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Journal of Engineering, Design and Technology, vol. 1 no. 2
Type: Research Article
ISSN: 1726-0531

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Book part
Publication date: 22 July 2021

Thomas C. Chiang and Xi Chen

This study finds evidence that a stock return is inversely correlated with downside risk, confirming a pattern of risk-aversion behavior. Evidence from testing a stock…

Abstract

This study finds evidence that a stock return is inversely correlated with downside risk, confirming a pattern of risk-aversion behavior. Evidence from testing a stock return's response to a change in economic policy uncertainty indicates a significantly negative effect in the Chinese stock market; this conclusion holds true for testing the impacts of changes in fiscal and monetary policy uncertainties. However, the data produce a mixed effect for the change in fiscal policy uncertainty. The evidence produced from examining the geopolitical effect on the stock market strongly supports the presence of an adverse effect on stock market performance.

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Advances in Pacific Basin Business, Economics and Finance
Type: Book
ISBN: 978-1-80043-870-5

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Book part
Publication date: 21 August 2019

Thomas C. Chiang

This chapter tests the market risk and economic policy uncertainty (EPU) of five Asian stock market returns and finds positive and significant intertemporal relations…

Abstract

This chapter tests the market risk and economic policy uncertainty (EPU) of five Asian stock market returns and finds positive and significant intertemporal relations between excess stock returns and conditional volatility/downside risk. The results support positive risk-return relations across five Asian markets after controlling for the lagged dividend yield and the change in EPU ( Δ EPU). The evidence strongly indicates that excess stock returns are negatively correlated with the Δ EPUs. This finding holds true not only for the domestic market but also for external sources. The negative effect of Δ EPU is more profound from the US and global markets as compared with those from the Europe, Japanese, and domestic markets and suggests that a pathway to forming an optimal strategy for portfolio risk management depends on developing an effective hedging strategy against the impact of Δ EPUs from US/global markets.

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Advances in Pacific Basin Business, Economics and Finance
Type: Book
ISBN: 978-1-78973-285-6

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Book part
Publication date: 5 October 2018

Olalekan Shamsideen Oshodi and Ka Chi Lam

Fluctuations in the tender price index have an adverse effect on the construction sector and the economy at large. This is largely due to the positive relationship that…

Abstract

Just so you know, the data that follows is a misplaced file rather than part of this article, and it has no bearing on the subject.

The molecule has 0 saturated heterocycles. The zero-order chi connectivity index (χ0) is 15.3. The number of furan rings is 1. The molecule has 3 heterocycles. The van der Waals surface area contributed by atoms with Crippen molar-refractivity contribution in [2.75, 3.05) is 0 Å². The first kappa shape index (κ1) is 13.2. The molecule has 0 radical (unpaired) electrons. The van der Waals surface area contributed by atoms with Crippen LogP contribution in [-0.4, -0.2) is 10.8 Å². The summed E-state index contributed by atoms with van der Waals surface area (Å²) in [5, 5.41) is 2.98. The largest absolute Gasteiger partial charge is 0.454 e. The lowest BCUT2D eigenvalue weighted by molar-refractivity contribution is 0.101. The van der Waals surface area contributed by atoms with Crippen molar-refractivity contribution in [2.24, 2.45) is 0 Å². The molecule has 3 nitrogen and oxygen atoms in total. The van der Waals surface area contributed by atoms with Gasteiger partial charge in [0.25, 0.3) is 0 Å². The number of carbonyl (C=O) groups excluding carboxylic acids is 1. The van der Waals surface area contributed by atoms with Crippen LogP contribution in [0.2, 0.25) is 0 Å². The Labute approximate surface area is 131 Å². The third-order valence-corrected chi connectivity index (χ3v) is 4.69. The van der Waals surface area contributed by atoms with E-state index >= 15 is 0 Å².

Fluctuations in the tender price index have an adverse effect on the construction sector and the economy at large. This is largely due to the positive relationship that exists between the construction industry and economic growth. The consequences of these variations include cost overruns and schedule delays, among others. An accurate forecast of the tender price index is good for controlling the uncertainty associated with its variation. In the present study, the efficacy of using an adaptive neuro-fuzzy inference system (ANFIS) for tender price forecasting is investigated. In addition, the Box–Jenkins model, which is considered a benchmark technique, was used to evaluate the performance of the ANFIS model. The results demonstrate that the ANFIS model is superior to the Box–Jenkins model in terms of the accuracy and reliability of the forecast. The ANFIS could provide an accurate and reliable forecast of the tender price index in the medium term (i.e. over a three-year period). This chapter provides evidence of the advantages of applying nonlinear modelling techniques (such as the ANFIS) to tender price index forecasting. Although the proposed ANFIS model is applied to the tender price index in this study, it can also be applied to a wider range of problems in the field of construction engineering and management.

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Fuzzy Hybrid Computing in Construction Engineering and Management
Type: Book
ISBN: 978-1-78743-868-2

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Book part
Publication date: 28 September 2020

Thomas C. Chiang

This chapter examines changes in US monetary policy uncertainty (ΔMPU) and fiscal policy uncertainty (ΔFPU) on stock returns while controlling for downside risk, lagged…

Abstract

This chapter examines changes in US monetary policy uncertainty (ΔMPU) and fiscal policy uncertainty (ΔFPU) on stock returns while controlling for downside risk, lagged dividend yield, and time series patterns. Testing G7 markets consistently shows that both ΔMPU and ΔFPU have significant negative impacts on stock returns. Evidence shows that any downside risk, ΔMPU or ΔFPU in US market will soon be transmitted to G6 industrial markets and the impacts are extended to two months. These risk and uncertainty premiums should be priced in the stocks of the major industrial markets.